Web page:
1 gram (1 medium pinch) of iodised table salt


Required supplements (per 1-kilogram batch):


Nordic Naturals omega-3 pet liquid: 5 mL

Now Foods psyllium husk powder: 5 grams

Now Foods taurine (1000 g) capsules: 1 capsule (contents only)

Now Foods Daily Vits multi vitamin and mineral capsules: 2 capsules (contents only)

Now Foods calcium carbonate powder: 1 1/2 (one and a half) level teaspoons

Country Life choline tablets: 2 tablets (crushed)



Preparation instructions:


Please use a digital kitchen scale and measuring spoons to measure all quantities very accurately. This is very important. Do not estimate amounts.

  1. Cook the pasta in water until very soft (overcooked), according to the manufacturer's instructions (you will likely need about 145 grams of uncooked pasta). Allow to cool slightly, until warm, then weigh out required amount (350 grams).

  2. Steam or microwave the chopped sweet potato, zucchini and kale until very soft, then allow to cool and mash together.

  3. Weigh out the required amount of raw beef mince (90 grams), then gently pan-fry it in a non-stick pan until cooked.

  4. Combine the cooked pasta with the canned sardines (30 grams), cooked mashed vegetables, and cooked beef mince, and mix very thoroughly.

  5. Add the iodised salt, safflower or walnut oil, psyllium husk powder, and fish oil, and mix again.

  6. Just before serving, add the taurine capsule (contents only), Now Foods Daily Vits capsules (2 capsules; contents only), calcium carbonate powder, and choline tablets (2 tablets, crushed to a powder).

  7. Be sure to mix together all the ingredients very well. The diet can be refrigerated or frozen until needed. When defrosting the food, do not heat it to a high temperature, just warm it gently and slowly, or defrost it in the fridge.


This recipe has 18.5% calories from protein, 17.3% calories from fat and 64.2% calories from carbohydrate (be aware, this is not the same as 'dry matter basis' or 'as fed basis'). It has 0.58 g phosphorus per 1000 kcal ME, and an omega-6 to omega-3 ratio of 2.8.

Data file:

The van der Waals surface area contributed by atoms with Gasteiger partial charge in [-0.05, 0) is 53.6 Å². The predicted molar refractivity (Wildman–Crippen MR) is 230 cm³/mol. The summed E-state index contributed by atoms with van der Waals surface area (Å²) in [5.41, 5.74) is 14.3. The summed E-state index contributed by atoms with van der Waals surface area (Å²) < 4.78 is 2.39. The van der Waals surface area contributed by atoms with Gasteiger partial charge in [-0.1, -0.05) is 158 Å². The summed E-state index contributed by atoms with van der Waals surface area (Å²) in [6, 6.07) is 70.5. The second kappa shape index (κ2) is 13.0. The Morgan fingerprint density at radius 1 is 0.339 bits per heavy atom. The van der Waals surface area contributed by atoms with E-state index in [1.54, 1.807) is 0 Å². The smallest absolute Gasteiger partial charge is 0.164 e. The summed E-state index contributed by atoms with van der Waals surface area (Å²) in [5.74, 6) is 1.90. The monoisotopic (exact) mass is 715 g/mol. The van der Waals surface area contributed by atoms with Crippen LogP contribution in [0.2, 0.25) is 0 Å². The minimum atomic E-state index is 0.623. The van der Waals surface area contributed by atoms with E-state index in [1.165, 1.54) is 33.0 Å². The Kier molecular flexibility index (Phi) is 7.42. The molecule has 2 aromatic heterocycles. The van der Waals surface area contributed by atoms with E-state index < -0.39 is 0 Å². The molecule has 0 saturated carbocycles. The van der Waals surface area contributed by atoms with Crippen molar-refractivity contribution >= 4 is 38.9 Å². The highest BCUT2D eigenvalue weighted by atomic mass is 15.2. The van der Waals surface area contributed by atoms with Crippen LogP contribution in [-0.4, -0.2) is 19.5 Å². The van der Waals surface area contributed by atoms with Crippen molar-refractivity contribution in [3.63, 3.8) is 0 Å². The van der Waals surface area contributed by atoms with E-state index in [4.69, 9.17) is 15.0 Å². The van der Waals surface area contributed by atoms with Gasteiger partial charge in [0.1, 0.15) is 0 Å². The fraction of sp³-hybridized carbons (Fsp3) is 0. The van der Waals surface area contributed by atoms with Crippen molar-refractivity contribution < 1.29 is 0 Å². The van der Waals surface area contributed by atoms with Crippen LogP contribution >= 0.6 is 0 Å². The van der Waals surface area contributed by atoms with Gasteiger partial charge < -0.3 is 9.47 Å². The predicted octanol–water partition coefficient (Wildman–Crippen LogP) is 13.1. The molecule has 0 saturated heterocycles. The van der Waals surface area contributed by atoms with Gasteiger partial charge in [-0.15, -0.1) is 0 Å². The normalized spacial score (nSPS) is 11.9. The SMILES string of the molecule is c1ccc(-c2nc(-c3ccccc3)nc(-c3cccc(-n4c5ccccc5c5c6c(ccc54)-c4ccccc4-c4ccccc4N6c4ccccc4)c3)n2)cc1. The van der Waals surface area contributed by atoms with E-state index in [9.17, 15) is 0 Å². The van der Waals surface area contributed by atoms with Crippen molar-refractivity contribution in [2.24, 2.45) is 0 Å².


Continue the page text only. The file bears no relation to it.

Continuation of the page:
Here are the links to the supplements you will need to purchase to make Recipe Two:


Nordic Naturals omega-3 pet liquid:

https://www.nordic.com/products/omega-3-pet/

Available via NZ Health Store (https://www.nzhealthstore.co.nz/) for NZ and Australian clients. Order the liquid, not the capsules. The medium to large-breed dog product is more economical. Store in the fridge to minimise odour and prolong the shelf-life. If clients in Australia are not able to order this, please substitute PAW Blackmores fish oil 500: veterinary strength: (https://www.blackmores.com.au/products/pet-health/joint-care/paw-fish-oil-500-veterinary-strength)

Now Foods psyllium husk powder:

https://au.iherb.com/pr/now-foods-psyllium-husk-powder-12-oz-340-g/8934

Now Foods taurine (1000 mg) capsules:

https://au.iherb.com/pr/now-foods-taurine-double-strength-1-000-mg-100-veg-capsules/15787

Now Foods calcium carbonate powder:

https://au.iherb.com/pr/now-foods-calcium-carbonate-pure-powder-12-oz-340-g/480

Country Life choline tablets:

https://au.iherb.com/pr/country-life-choline-100-tablets/1631

This supplement is occasionally out of stock; if it is, please sign up for notifications and order as soon as possible.


Now Foods Daily Vits multi vitamin and mineral capsules:

https://au.iherb.com/pr/now-foods-daily-vits-multi-vitamin-mineral-120-veg-capsules/86755



Again - please include all ingredients and supplements exactly as per the recipe. Don't change anything. I understand it does look like an overwhelming number of supplements. Do keep in mind that while the initial cost of purchasing all the supplements may be quite high, many of them last for a long time, so the day-to-day cost is much more reasonable.


Dogs are not generally as fussy as cats, however we still strongly recommend a gradual transition to a new diet over 7-10 days minimum. This will help to reduce the risk of any mild gastrointestinal signs due to a sudden change in diet.


I hope these recipes are helpful, and that your dog enjoys them. If you really have no luck with these, or your dog loves kangaroo, or pork, or other proteins, we can formulate personalised recipes for you - there is more information on our referral process here:

https://www.veterinarynutritiongroup.com/for-veterinarians




Medical disclaimer: All content and media on this website is created and published online for informational purposes only. It is not intended to be a substitute for professional advice from your pet's veterinarian. Always seek the guidance of your veterinarian with any questions you may have regarding your pet's medical condition/s. Never disregard the advice of your veterinarian, or delay in seeking it, because of something you have read online. If you think your pet may have a medical emergency, call your veterinarian immediately, or visit the nearest emergency hospital or clinic.